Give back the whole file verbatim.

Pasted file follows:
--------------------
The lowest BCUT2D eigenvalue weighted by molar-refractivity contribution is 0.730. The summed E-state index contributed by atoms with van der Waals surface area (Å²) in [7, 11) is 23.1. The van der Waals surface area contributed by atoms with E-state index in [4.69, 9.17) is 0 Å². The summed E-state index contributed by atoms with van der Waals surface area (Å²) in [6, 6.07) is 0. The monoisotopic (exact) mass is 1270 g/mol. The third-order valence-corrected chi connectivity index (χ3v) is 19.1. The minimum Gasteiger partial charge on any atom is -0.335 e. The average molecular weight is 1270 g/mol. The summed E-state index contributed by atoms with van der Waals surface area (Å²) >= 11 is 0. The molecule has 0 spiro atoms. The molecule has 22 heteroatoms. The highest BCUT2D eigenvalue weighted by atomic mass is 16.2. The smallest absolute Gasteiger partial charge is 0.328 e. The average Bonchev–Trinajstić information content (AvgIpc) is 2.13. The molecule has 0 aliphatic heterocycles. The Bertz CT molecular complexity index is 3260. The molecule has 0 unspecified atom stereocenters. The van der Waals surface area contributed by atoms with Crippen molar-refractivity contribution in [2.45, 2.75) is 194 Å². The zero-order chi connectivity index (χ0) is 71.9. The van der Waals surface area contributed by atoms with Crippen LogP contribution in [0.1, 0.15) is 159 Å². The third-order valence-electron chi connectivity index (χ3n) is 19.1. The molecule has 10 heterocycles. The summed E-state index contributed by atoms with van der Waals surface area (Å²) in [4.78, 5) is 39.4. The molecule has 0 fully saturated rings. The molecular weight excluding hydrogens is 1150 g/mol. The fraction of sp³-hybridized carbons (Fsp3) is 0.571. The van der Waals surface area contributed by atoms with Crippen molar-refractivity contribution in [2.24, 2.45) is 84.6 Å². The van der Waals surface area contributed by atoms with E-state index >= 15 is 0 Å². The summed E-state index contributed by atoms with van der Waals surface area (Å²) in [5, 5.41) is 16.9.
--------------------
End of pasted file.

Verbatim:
The lowest BCUT2D eigenvalue weighted by molar-refractivity contribution is 0.730. The summed E-state index contributed by atoms with van der Waals surface area (Å²) in [7, 11) is 23.1. The van der Waals surface area contributed by atoms with E-state index in [4.69, 9.17) is 0 Å². The summed E-state index contributed by atoms with van der Waals surface area (Å²) in [6, 6.07) is 0. The monoisotopic (exact) mass is 1270 g/mol. The third-order valence-corrected chi connectivity index (χ3v) is 19.1. The minimum Gasteiger partial charge on any atom is -0.335 e. The average molecular weight is 1270 g/mol. The summed E-state index contributed by atoms with van der Waals surface area (Å²) >= 11 is 0. The molecule has 0 spiro atoms. The molecule has 22 heteroatoms. The highest BCUT2D eigenvalue weighted by atomic mass is 16.2. The smallest absolute Gasteiger partial charge is 0.328 e. The average Bonchev–Trinajstić information content (AvgIpc) is 2.13. The molecule has 0 aliphatic heterocycles. The Bertz CT molecular complexity index is 3260. The molecule has 0 unspecified atom stereocenters. The van der Waals surface area contributed by atoms with Crippen molar-refractivity contribution in [2.45, 2.75) is 194 Å². The zero-order chi connectivity index (χ0) is 71.9. The van der Waals surface area contributed by atoms with Crippen LogP contribution in [0.1, 0.15) is 159 Å². The third-order valence-electron chi connectivity index (χ3n) is 19.1. The molecule has 10 heterocycles. The summed E-state index contributed by atoms with van der Waals surface area (Å²) in [4.78, 5) is 39.4. The molecule has 0 fully saturated rings. The molecular weight excluding hydrogens is 1150 g/mol. The fraction of sp³-hybridized carbons (Fsp3) is 0.571. The van der Waals surface area contributed by atoms with Crippen molar-refractivity contribution in [2.24, 2.45) is 84.6 Å². The van der Waals surface area contributed by atoms with E-state index >= 15 is 0 Å². The summed E-state index contributed by atoms with van der Waals surface area (Å²) in [5, 5.41) is 16.9.